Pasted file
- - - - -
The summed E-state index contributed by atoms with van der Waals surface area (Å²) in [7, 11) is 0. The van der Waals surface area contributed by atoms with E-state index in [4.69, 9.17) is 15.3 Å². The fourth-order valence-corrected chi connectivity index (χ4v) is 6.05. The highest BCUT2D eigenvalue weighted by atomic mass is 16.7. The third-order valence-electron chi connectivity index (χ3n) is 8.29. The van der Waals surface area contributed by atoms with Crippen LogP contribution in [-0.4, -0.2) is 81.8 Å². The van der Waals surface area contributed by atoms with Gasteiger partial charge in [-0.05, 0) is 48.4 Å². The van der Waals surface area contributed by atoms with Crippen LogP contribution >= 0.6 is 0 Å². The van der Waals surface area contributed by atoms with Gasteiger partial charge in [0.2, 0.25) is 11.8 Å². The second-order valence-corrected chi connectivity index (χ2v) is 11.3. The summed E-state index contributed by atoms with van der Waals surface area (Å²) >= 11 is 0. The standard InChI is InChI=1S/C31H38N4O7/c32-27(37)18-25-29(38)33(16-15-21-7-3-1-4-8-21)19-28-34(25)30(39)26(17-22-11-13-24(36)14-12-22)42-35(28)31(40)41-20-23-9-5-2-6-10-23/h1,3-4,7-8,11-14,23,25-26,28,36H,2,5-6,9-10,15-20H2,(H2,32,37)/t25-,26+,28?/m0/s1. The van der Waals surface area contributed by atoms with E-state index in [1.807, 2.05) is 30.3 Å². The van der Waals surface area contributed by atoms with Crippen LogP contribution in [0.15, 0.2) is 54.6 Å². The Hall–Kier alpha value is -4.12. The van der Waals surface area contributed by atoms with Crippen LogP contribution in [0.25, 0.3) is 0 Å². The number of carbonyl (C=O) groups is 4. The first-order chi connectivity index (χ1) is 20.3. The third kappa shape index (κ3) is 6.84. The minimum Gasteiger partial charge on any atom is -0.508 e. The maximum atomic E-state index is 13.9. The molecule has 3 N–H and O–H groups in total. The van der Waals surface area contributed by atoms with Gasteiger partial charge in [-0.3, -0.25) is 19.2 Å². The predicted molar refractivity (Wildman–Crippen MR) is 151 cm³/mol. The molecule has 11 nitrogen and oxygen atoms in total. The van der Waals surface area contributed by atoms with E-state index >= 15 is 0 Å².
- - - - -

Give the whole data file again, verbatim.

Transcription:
The summed E-state index contributed by atoms with van der Waals surface area (Å²) in [7, 11) is 0. The van der Waals surface area contributed by atoms with E-state index in [4.69, 9.17) is 15.3 Å². The fourth-order valence-corrected chi connectivity index (χ4v) is 6.05. The highest BCUT2D eigenvalue weighted by atomic mass is 16.7. The third-order valence-electron chi connectivity index (χ3n) is 8.29. The van der Waals surface area contributed by atoms with Crippen LogP contribution in [-0.4, -0.2) is 81.8 Å². The van der Waals surface area contributed by atoms with Gasteiger partial charge in [-0.05, 0) is 48.4 Å². The van der Waals surface area contributed by atoms with Crippen LogP contribution >= 0.6 is 0 Å². The van der Waals surface area contributed by atoms with Gasteiger partial charge in [0.2, 0.25) is 11.8 Å². The second-order valence-corrected chi connectivity index (χ2v) is 11.3. The summed E-state index contributed by atoms with van der Waals surface area (Å²) >= 11 is 0. The standard InChI is InChI=1S/C31H38N4O7/c32-27(37)18-25-29(38)33(16-15-21-7-3-1-4-8-21)19-28-34(25)30(39)26(17-22-11-13-24(36)14-12-22)42-35(28)31(40)41-20-23-9-5-2-6-10-23/h1,3-4,7-8,11-14,23,25-26,28,36H,2,5-6,9-10,15-20H2,(H2,32,37)/t25-,26+,28?/m0/s1. The van der Waals surface area contributed by atoms with E-state index in [1.807, 2.05) is 30.3 Å². The van der Waals surface area contributed by atoms with Crippen LogP contribution in [0.15, 0.2) is 54.6 Å². The Hall–Kier alpha value is -4.12. The van der Waals surface area contributed by atoms with Crippen LogP contribution in [0.25, 0.3) is 0 Å². The number of carbonyl (C=O) groups is 4. The first-order chi connectivity index (χ1) is 20.3. The third kappa shape index (κ3) is 6.84. The minimum Gasteiger partial charge on any atom is -0.508 e. The maximum atomic E-state index is 13.9. The molecule has 3 N–H and O–H groups in total. The van der Waals surface area contributed by atoms with Gasteiger partial charge in [-0.3, -0.25) is 19.2 Å². The predicted molar refractivity (Wildman–Crippen MR) is 151 cm³/mol. The molecule has 11 nitrogen and oxygen atoms in total. The van der Waals surface area contributed by atoms with E-state index >= 15 is 0 Å².